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Freed Facebook hack Brit vents fury at $200k cleanup claim

Mangham longs for security job after sentence halved on appeal

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He hits out at Facebook's $200,000 allegation

The undergraduate was mainly angry at what he claimed was Facebook's attempts to exaggerate the damage and disruption he had supposedly caused, as well as its attempt to "milk publicity" from the case:

I do not believe for a minute that this whole thing actually cost $200,000 [£122,000] to do. I fully accept that there was a cost but I cannot imagine how it ever reached such dizzying heights. Perhaps had they given some evidence to support and justify it then I would have been less critical here. Instead it was submitted very close to sentencing and accepted without any real scrutiny.

Based on the sentencing judge's comments this was one of the reasons he felt a custodial sentence inevitable.

Mangham's passport image was given to Facebook representatives and subsequently used as "some sort of trophy" in an article in Forbes, he said. Mangham, who accused Facebook of "maligning" his character during the trial, plans to return to his studies, which were disrupted by his prosecution. He still holds out the hope of getting a job in computer security:

I definitely plan to finish the final year of my degree, which was disrupted because of all the fuss and the bail conditions. I also hope to continue in the area of penetration testing as it is something that I really enjoy.

The 26-year-old does appear to be chastened by his experience, however:

I will be more cautious to have explicit permission in future. I am hoping that this incident has not caused irreparable damage to my reputation and prospects but I hope people can see why I needed to speak out. Had i quietly taken my beat down then only the 'nasty' version of events would be etched on to the internet. I would hope that telling my side of things helps people to see that where hacking is concerned, things are seldom black and white.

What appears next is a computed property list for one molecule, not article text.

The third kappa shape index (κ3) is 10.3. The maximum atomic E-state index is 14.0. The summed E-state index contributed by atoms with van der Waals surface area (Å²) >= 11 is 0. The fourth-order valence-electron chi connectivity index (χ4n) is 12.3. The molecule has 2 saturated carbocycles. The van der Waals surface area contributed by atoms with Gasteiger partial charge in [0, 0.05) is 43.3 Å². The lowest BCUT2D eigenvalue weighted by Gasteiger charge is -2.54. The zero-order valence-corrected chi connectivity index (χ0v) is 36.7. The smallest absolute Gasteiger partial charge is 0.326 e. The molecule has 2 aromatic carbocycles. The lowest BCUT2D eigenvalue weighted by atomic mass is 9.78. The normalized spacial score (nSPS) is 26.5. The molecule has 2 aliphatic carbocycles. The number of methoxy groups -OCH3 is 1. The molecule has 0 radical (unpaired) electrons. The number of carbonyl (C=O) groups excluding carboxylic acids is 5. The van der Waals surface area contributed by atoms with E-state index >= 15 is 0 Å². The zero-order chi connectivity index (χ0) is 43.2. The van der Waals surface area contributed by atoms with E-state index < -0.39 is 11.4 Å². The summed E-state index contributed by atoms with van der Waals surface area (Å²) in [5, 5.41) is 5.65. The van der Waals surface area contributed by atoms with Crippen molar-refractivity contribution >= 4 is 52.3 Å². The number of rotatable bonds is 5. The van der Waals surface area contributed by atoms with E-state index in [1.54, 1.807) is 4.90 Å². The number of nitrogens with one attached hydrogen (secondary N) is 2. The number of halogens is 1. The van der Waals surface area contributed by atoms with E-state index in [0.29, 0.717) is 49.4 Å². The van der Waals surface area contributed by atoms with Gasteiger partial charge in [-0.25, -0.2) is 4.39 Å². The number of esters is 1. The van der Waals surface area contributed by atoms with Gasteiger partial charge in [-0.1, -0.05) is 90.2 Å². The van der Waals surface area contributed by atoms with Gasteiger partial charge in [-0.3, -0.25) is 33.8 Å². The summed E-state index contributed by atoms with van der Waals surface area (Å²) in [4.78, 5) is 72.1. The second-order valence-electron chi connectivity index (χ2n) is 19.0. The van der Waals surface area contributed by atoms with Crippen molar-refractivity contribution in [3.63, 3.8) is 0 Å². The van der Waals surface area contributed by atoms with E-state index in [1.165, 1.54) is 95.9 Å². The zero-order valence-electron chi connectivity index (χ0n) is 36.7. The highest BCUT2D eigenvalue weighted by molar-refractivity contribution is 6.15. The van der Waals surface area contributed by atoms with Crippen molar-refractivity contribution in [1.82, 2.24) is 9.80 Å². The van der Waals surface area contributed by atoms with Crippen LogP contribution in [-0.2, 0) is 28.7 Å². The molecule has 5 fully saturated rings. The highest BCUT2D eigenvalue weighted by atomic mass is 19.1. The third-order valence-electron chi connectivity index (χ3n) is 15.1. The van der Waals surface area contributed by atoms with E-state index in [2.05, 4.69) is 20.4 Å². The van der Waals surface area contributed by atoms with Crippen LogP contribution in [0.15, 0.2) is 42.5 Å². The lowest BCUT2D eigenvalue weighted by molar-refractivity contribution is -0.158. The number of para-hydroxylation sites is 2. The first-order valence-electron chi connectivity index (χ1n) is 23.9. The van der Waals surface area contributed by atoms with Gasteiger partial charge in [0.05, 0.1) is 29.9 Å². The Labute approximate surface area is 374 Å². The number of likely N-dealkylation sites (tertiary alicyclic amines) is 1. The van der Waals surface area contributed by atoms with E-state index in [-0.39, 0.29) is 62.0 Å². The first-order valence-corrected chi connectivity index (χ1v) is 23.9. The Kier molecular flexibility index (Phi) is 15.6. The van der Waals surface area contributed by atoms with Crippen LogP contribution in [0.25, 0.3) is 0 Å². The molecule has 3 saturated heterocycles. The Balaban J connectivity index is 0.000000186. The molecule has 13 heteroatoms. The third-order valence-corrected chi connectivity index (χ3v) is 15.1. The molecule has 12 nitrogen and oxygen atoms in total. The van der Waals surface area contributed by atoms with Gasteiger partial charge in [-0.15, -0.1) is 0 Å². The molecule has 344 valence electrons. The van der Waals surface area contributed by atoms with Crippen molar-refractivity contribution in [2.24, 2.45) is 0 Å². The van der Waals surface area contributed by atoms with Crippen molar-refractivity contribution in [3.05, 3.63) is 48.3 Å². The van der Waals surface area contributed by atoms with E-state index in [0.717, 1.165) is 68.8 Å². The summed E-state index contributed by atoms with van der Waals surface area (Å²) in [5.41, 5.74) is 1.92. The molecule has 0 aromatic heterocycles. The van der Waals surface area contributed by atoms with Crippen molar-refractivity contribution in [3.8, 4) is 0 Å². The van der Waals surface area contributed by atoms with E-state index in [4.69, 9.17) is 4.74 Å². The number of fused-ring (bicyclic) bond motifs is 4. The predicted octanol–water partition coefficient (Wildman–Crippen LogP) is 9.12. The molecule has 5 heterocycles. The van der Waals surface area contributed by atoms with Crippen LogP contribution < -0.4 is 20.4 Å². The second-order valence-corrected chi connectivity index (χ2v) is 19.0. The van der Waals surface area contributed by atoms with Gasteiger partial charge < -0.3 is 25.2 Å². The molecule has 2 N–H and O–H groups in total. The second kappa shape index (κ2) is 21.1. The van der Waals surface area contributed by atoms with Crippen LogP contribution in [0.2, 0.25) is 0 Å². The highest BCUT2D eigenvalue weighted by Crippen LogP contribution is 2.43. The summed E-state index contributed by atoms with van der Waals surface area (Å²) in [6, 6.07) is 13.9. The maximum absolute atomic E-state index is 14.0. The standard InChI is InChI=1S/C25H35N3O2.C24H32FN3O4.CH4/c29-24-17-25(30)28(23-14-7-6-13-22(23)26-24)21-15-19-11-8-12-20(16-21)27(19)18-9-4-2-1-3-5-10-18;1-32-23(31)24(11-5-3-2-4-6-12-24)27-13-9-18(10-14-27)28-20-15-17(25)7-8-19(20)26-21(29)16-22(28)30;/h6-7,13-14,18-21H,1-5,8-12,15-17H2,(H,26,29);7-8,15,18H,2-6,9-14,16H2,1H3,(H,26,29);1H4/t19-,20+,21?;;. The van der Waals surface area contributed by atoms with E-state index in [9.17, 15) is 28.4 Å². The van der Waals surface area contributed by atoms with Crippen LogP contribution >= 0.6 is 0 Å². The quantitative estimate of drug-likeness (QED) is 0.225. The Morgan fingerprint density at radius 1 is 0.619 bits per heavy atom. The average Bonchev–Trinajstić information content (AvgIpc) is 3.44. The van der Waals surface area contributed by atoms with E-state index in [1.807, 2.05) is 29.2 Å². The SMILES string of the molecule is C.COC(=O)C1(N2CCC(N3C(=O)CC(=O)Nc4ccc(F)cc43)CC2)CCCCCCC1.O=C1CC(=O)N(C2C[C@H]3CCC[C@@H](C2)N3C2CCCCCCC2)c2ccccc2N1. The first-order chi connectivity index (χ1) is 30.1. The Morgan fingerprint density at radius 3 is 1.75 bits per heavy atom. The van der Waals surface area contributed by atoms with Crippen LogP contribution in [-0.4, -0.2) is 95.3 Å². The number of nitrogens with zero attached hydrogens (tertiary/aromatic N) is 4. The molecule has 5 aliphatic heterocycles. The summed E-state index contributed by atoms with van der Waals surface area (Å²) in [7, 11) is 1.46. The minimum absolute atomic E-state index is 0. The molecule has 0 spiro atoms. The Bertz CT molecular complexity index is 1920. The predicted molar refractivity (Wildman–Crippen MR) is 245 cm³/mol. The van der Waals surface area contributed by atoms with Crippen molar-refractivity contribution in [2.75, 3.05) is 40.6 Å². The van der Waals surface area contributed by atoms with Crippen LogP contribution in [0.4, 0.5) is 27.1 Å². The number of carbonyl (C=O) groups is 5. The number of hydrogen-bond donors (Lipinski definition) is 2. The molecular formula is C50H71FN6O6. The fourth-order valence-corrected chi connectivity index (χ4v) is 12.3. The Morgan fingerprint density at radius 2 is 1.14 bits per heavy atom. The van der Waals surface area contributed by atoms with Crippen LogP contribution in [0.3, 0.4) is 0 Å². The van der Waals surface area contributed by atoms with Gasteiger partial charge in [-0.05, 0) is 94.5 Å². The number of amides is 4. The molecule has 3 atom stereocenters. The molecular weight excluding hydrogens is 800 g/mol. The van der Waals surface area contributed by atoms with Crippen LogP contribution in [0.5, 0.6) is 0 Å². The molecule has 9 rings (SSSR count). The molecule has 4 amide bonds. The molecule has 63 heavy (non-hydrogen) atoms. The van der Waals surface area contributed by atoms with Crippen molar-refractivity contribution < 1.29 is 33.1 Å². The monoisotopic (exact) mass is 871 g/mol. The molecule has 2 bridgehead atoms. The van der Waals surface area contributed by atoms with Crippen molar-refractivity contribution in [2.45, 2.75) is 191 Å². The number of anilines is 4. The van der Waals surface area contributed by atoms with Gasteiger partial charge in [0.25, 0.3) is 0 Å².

We asked Facebook to comment on Mangham's published criticism of its handling of his prosecution. A spokeswoman for the social network declined this invitation, saying it had nothing to add beyond its previous statement on the case.

In his blog post, Mangham concludes that he is lucky to have avoided the threat of extradition that other UK citizens are desperately fending off after they were accused of breaking US laws:

I am relieved that the ordeal is now over and that I can finally get on with my life. Despite all my moaning I suppose that in many respects I have been very lucky. I could have been subjected to the same kind of treatment as Gary McKinnon and Richard O’Dwyer and Christopher Tappin.

The lopsided-extradition treaty is doing a marvellous job at ensuring British citizens are whisked off to cloud-cuckoo land to be buried in some desert for a few years. I thank my lucky stars that I somehow avoided that fate, despite being such an obvious candidate for it.

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